Q) Are there plans for similar books about other filmmakers?
I am currently at work on a book pertaining to the films and scripts of Billy Wilder. It is scheduled for release in 2021.
Robert Wise: The Motion Pictures. A book by J.R.Jordan.
The book begins with a lovely forward by the wonderful American character actor Gavin MacLeod, followed by a nicely heartfelt introduction from the director’s nephew, Douglas E. Wise. The tome is then set neatly into five main sections; Wise’s film contribution for RKO Radio Pictures, the 1950’s, some 60’s blockbusters, his 1970’s output and finally the twilight of his career.
The layout works perfectly for someone like me in terms of the eclectic output of Robert Wise – the first thing I did on receiving the book was immediately search out the specific films I mentioned earlier. In all honesty, at well over 450 pages this was never a book that I would attempt to read in one go. Rather this is perfect for dipping into whenever the urge hits to pick out one’s favourite examples of Wise’s work. So that’s what I did, going practically straight to the end of the book to read what insights were on offer about one of the most anticipated Sci-fi events of the 1970’s – the return of the original Star Trek cast for Star Trek: The Motion picture.
In my opinion, if you were ever to look up the definition of “Good, but something of a missed opportunity” then this film would be it. Thanks to the success of Star Wars and others which gave the ailing genre a major shot in the arm, the long-awaited return of Kirk et al captured the imagination of both fans and public alike. There is no doubt that this was a BIG event!
However, once released it became clear to many fans that while the film contained the familiar cast and structure the end product while reasonable good was, well, in truth a little boring. The interview contained in the book with screenwriter Alan Dean Foster provides a great deal of clarity behind the mixed final reception of the film. He recounts the lack of clear decision making from studio bosses and producer Gene Roddenberry, who from the start couldn’t decide fully whether to go with a TV series, a feature film or something in between. Foster’s insight in to the plethora of changes to scripts both before AND during production, the cast egos and Wise’s self-admitted lack of familiarity with the Star Trek universe is genuinely fascinating.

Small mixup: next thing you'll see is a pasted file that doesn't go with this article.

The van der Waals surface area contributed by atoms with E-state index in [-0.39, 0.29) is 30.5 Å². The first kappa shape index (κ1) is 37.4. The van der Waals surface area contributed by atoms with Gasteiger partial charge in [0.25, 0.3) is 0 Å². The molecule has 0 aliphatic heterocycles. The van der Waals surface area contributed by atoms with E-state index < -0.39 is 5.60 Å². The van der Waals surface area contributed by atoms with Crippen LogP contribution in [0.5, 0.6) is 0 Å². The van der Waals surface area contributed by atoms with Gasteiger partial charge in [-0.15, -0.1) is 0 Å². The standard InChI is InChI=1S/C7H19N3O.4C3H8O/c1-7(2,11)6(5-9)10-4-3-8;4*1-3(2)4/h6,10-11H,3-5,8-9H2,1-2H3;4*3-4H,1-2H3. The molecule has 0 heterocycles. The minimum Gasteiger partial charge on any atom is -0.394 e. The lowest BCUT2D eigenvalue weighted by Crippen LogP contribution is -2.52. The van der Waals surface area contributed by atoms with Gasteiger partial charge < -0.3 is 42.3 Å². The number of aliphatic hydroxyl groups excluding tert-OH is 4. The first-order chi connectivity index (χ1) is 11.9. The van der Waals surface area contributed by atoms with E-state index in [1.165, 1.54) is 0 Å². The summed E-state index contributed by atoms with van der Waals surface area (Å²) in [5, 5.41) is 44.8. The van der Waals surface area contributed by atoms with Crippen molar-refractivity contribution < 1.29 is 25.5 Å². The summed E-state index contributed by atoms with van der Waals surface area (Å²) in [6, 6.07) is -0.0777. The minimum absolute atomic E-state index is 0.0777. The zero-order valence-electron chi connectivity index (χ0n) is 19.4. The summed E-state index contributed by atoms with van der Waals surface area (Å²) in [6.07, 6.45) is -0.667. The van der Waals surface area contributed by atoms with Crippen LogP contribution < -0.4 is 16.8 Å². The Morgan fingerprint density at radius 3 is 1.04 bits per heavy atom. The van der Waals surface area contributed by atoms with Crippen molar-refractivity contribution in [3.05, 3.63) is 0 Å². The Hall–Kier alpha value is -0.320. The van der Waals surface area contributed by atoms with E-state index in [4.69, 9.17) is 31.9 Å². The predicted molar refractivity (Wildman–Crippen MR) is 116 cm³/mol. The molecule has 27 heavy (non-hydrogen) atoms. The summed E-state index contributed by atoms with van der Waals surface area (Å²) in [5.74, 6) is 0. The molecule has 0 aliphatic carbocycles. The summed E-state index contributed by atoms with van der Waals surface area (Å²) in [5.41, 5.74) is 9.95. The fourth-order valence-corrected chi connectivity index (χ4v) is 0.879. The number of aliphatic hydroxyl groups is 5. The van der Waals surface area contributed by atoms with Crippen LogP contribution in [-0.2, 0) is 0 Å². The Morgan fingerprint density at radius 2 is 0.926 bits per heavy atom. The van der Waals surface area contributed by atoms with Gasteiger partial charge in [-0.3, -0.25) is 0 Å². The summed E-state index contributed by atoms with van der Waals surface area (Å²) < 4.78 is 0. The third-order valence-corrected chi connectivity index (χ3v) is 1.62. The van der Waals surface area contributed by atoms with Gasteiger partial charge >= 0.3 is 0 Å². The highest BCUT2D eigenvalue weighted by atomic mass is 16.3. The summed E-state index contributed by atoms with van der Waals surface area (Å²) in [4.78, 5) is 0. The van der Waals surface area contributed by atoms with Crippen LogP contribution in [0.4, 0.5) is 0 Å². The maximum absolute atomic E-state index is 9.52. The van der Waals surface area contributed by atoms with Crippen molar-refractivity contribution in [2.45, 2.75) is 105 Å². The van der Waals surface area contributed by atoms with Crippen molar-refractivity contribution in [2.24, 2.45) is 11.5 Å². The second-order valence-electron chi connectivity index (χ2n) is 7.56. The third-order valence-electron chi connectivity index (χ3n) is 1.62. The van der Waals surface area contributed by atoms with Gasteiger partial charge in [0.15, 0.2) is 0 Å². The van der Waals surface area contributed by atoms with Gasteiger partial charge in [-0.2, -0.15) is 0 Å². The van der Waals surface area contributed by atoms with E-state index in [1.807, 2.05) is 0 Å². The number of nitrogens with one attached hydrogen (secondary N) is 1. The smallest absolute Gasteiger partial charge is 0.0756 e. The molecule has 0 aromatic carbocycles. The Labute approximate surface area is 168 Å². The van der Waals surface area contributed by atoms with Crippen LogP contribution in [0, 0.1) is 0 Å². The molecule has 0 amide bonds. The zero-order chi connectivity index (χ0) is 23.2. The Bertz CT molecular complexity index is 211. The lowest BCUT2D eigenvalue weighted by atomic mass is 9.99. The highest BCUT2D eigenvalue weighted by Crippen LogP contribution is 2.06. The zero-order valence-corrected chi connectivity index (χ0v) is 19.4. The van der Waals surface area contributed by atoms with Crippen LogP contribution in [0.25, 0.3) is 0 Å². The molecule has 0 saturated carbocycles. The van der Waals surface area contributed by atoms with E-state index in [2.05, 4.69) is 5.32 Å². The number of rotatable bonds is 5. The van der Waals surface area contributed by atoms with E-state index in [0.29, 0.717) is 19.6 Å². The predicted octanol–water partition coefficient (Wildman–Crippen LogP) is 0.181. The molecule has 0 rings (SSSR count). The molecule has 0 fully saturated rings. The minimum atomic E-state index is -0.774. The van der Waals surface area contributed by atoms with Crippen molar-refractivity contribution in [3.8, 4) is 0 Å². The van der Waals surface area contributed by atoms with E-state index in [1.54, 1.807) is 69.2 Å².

The book has a nice balance throughout of focusing not just on the big movie output from Wise, but also his lesser-known fare. The approach from Jordan, regardless of the film is constant throughout with a delightful combination of detailed synopsis of the particular movie enriched with interesting anecdotes from cast and production members. As with any book of this type, the personal recollections of those involved often add a rich dimension to a movie’s history in offering sometimes deeply personal insights.
It becomes clear as one readS this book that my burning question of why Robert Wise is far less acclaimed as a directing great than many of his contemporaries. Jordan’s immaculate level of research and narrative makes it abundantly clear that Wise was never interested in being an ‘Auteur’ and never desired to be lauded as such. After reading this book it is clear that he simply didn’t want to trap himself be genre or style, but rather he simply delighted in the pure craft of filmmaking
If I was to be critical I felt occasionally that the synopsis for each film was occasionally over done once or twice at the expense of more detailed insight to the movie’s background. I would also have loved to have read about the controversy around Wise’s involvement in editing The Magnificent Ambersons, alas this episode is barely touched upon here.
However, what cannot be denied is that on the whole this is a fabulous example of a writer showcasing his passion for his chosen subject. He not only succeeds in providing previously unknown insight and knowledge about the director that can only serve to enhance Robert Wise’s contribution to movie history.
The final question really is; Does J. R. Jordan do justice to the career of Robert Wise? The answer is yes……and much more.
You can find Robert Wise: The Motion Pictures (Revised Edition) RIGHT HERE.